OSHA Priorities for 2013 Outlined in Department of Labor’s Regulatory Agenda

On Friday, December 21, the Regulatory Information Service Center released the U.S. Unified Agenda and Regulatory Plan. The plan, released semiannually, includes the regulatory activities happening throughout the Federal Government. OSHA, as part of the Department of Labor, is included in the agenda release, and its Fall Statement of Regulatory Priorities spotlights several initiatives OSHA has been talking about in the last the year.

OSHA states, “In addition to targeting specific hazards, OSHA is focusing on systematic processes that will modernize the culture of safety in America's workplaces and retrospective review projects that will update regulations and reduce burdens on regulated communities. OSHA's retrospective review projects under E.O.13563 include consideration of the Bloodborne Pathogens standard, updating consensus standards, phase IV of OSHA's standard improvement project (SIP IV), and reviewing various permissible exposure levels.”

Areas of emphasis include:

  • Infectious Diseases
  • Injury and illness Prevention Program (I2P2)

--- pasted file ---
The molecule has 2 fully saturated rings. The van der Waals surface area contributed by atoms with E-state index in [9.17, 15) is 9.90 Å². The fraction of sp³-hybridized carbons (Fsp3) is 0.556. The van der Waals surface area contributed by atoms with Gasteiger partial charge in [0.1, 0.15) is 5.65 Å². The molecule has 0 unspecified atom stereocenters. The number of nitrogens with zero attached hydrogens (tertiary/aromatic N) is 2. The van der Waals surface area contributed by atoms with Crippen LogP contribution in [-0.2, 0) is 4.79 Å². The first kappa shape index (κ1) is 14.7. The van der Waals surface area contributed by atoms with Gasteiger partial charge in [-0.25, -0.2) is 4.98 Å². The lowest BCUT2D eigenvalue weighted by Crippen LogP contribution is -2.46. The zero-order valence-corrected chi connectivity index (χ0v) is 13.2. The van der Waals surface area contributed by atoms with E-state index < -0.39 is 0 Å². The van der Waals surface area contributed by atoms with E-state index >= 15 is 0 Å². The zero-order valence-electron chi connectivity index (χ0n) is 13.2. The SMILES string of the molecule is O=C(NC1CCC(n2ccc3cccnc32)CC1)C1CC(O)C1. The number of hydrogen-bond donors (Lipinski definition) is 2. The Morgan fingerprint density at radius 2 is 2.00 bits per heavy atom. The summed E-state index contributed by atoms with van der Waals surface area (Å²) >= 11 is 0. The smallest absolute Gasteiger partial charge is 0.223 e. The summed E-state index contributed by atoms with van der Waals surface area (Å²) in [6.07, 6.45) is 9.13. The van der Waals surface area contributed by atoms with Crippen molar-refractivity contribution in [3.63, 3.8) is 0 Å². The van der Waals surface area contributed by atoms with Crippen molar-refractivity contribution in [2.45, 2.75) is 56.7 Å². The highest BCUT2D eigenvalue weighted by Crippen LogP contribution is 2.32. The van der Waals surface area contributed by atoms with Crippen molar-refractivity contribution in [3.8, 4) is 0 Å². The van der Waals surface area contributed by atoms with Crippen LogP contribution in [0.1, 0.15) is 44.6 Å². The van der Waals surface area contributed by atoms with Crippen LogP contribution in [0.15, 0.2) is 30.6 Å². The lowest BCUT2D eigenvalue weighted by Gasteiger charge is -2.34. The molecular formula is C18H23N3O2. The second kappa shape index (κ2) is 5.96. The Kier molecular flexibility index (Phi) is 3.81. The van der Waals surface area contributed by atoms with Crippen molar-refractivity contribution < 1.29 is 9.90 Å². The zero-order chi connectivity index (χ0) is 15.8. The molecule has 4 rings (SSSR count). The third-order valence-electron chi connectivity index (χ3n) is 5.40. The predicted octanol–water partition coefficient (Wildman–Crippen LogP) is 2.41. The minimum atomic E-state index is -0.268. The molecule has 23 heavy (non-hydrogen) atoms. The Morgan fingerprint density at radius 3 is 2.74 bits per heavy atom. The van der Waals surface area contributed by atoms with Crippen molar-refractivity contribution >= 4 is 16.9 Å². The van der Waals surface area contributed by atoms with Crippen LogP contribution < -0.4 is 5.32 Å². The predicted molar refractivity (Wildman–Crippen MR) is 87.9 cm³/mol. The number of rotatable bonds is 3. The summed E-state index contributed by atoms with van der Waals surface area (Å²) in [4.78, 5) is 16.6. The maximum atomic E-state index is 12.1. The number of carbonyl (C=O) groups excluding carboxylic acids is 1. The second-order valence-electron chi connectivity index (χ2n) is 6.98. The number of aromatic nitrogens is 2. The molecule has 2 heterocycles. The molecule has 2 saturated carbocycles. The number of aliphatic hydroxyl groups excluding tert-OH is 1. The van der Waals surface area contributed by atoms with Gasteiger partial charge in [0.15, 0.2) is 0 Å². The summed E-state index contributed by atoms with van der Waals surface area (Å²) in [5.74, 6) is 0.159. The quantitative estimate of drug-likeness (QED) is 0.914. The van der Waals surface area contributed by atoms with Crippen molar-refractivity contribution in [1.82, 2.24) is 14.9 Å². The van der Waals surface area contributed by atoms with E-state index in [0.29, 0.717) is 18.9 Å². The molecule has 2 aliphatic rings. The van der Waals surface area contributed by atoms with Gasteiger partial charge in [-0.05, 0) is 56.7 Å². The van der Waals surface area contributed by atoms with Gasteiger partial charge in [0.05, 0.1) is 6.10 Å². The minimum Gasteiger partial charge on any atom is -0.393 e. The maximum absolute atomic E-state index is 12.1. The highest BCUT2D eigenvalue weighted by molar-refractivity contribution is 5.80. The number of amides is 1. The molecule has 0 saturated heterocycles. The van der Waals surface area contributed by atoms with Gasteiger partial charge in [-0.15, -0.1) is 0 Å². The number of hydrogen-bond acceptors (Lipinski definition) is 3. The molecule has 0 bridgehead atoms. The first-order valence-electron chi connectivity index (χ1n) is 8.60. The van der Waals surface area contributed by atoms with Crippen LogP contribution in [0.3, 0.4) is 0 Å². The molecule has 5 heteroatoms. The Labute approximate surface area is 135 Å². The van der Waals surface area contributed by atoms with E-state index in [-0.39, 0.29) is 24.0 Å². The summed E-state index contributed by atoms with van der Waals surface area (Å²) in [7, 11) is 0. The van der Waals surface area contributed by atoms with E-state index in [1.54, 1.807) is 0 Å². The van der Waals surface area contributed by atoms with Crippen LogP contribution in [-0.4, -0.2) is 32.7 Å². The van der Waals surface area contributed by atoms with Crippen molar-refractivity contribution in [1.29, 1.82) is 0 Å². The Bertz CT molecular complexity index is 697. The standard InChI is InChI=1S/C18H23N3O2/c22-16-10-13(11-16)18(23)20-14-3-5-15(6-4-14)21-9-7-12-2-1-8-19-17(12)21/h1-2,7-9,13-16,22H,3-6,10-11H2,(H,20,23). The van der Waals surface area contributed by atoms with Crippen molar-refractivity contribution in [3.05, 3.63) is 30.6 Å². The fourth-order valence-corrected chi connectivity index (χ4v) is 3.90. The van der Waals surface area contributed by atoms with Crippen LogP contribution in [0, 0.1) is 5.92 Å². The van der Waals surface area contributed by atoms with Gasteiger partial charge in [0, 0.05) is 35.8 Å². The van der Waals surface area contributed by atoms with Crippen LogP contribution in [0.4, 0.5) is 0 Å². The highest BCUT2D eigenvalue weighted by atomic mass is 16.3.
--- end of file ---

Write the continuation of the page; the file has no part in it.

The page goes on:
• Modernizing Recordkeeping
  • Whistleblower Protection Regulations
  • Silica
  • Preventing Backover Injuries and Fatalities
  • Bloodborne Pathogens
  • Cranes and Derricks in Construction: Revision to Digger Derricks' Requirements
  • Review-Lookback of OSHA Chemical Standards (PELs)
  • Confined Spaces in Construction

Regarding I2P2, OSHA says the proposed rule “will explore requiring employers to provide their employees with opportunities to participate in the development and implementation of an injury and illness prevention program, including a systematic process to proactively and continuously address workplace safety and health hazards. This rule will involve planning, implementing, evaluating, and improving processes and activities that promote worker safety and health hazards.”

On Modernizing Recordkeeping, OSHA states, “Under the proposed rule, OSHA will explore requiring employers to electronically submit to the Agency data required by part 1904 (Recording and Reporting Occupational Injuries). The proposed rule will enable OSHA to conduct data collections ranging from the periodic collection of all part 1904 data from a handful of employers to the annual collection of summary data from many employers.”

Finally, echoing statements made this summer regarding the updating of Permissible Exposure Limits (PELs), OSHA says the next step will be to develop “a Request for Information (RFI), seeking input from the public to help the Agency identify effective ways to address occupational exposure to chemicals.”

A complete agency rule list can be found on Reginfo.gov. The Environmental Protection Agency was also included in the agenda release and their information can be found here: http://www.reginfo.gov/public/jsp/eAgenda/StaticContent/201210/Statement_2000.html

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